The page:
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Old 11-30-2012, 01:08 AM   #21
Jackward
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I'd throw in some Annihilator to the mix - there's plenty of pretty sick and tight rhythm patterns everywhere, check out records such as Alice in Hell or Never, Neverland.
Other bands to check out for riffs (apart from the ones mentioned by others) would be Revocation, Havok, Evile, Lazarus A.D - all pretty much related to modern thrash/death.
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Old 11-30-2012, 11:33 AM   #22
CryogenicHusk
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Thank you all for your extra suggestions. Will definitely work on some Gojira, Revocation, Annihilator, Opeth, Trivium and Lamb of God.

Can't at the moment, though... Have a progress evaluation on classical guitar (coincidentally, it's the rhythms where I am having a difficult time), and really want to nail it like I did first time around, and also been using what little time I've got left to learn some funk/r&b and some jazz standards I already learned the notes and chords for but still working on the harmony rhythm. Once I get that stuff down I'll definitely focus on these.
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Old 11-30-2012, 12:41 PM   #23
|Long|
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Quote:
Originally Posted by CryogenicHusk
Thank you all for your extra suggestions. Will definitely work on some Gojira, Revocation, Annihilator, Opeth, Trivium and Lamb of God.

Can't at the moment, though... Have a progress evaluation on classical guitar (coincidentally, it's the rhythms where I am having a difficult time), and really want to nail it like I did first time around, and also been using what little time I've got left to learn some funk/r&b and some jazz standards I already learned the notes and chords for but still working on the harmony rhythm. Once I get that stuff down I'll definitely focus on these.

Considering you troubles with the classical pieces, it may be worth stepping back from the heavy-super fast rhythms and doing to something slower, maybe less intricate. The internal metronome needs to be built up from square one.

An exercise I enjoy is playing a 12 bar blues, looping it, then soloing over it. Keep the metronome on and play to the chord changes. It is very helpful for me, as it gets you to hear and respond to the music. During the lead, oh X notes have passed so I have Y beats left before the chord changes ... better finish the phrase on time.

It's a break from just chugging chords, but it has helped me a lot.

Also, it will help with your theory as you need to think about how to play the chords, and then end the phasing properly to lead to the next chord.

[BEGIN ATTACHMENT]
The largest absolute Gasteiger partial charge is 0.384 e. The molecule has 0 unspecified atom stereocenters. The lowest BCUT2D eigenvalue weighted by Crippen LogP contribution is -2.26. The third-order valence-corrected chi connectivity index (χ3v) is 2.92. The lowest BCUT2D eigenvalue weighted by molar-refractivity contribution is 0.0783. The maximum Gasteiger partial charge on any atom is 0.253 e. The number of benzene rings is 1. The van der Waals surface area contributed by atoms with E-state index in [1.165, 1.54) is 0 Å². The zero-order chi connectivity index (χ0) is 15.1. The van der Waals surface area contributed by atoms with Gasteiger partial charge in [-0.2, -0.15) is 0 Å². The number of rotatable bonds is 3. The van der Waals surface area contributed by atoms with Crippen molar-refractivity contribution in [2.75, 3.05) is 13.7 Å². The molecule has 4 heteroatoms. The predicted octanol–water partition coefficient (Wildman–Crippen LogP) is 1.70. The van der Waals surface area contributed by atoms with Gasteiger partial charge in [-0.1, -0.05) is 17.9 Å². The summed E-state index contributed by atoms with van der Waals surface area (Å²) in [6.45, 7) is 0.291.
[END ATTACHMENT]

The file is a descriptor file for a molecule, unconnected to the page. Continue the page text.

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Last edited by |Long| : 11-30-2012 at 12:42 PM.
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Old 11-30-2012, 01:54 PM   #24
fanapathy
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Well have you experimented with tuning low?

If you tune to B standard, you can pretty much keep that tuning for rhythm practice and just skip a string to play in E. It will take a while for it to stay in tune but it means you can play 7 string based riffs and it can actually sound quite good with normal strings. You can play these awesome riffs off of Trivium's Shogun that is like amazing rhythm guitar practice (see "Into the mouth of hell we march")

FF's Demanufacture album is also great for rhythm practice like you noticed. I can also recommend Disturbed songs for a bit easier stuff, they're in Drop C# usually which is just half step down and then a bit more for your top string

Cheers
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Old 11-30-2012, 07:10 PM   #25
mutex77
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I personally like rhythm players like Keith Richards, Hendrix, Garcia, Page and EVH that often change things up in the background to keep it interesting, but still keep the rhythm going. Repeating riffs definitely have their place, it what gives songs like iron man their impact. But with alot of songs I like it when they switch things around slightly. I recently saw a video with Phil X playing Zeps Rock and Roll and he pointed out how one verse just has an open D string for a few lines instead of the riff the rest of the songs have. It doesnt stand out, but when you listen for it its there and adds to the song without being flashy and obvious.

The other day I noticed the rhythm guitar to the stones beast of burden. Instead of just playing the riff Richards and Wood have this intertwining improv thing going. Ive heard that song a thousand times and I never really noticed it, i dont really like the song much...but i'd like it alot less if it was just the same riff played over and over again.

Someone mentioned funk...I learned alot from watching funk guitar videos. There was alot about syncing up with the groove and then adding to it without stepping on the other things going on. It showed me some huge holes in my timing as well that im now working on.
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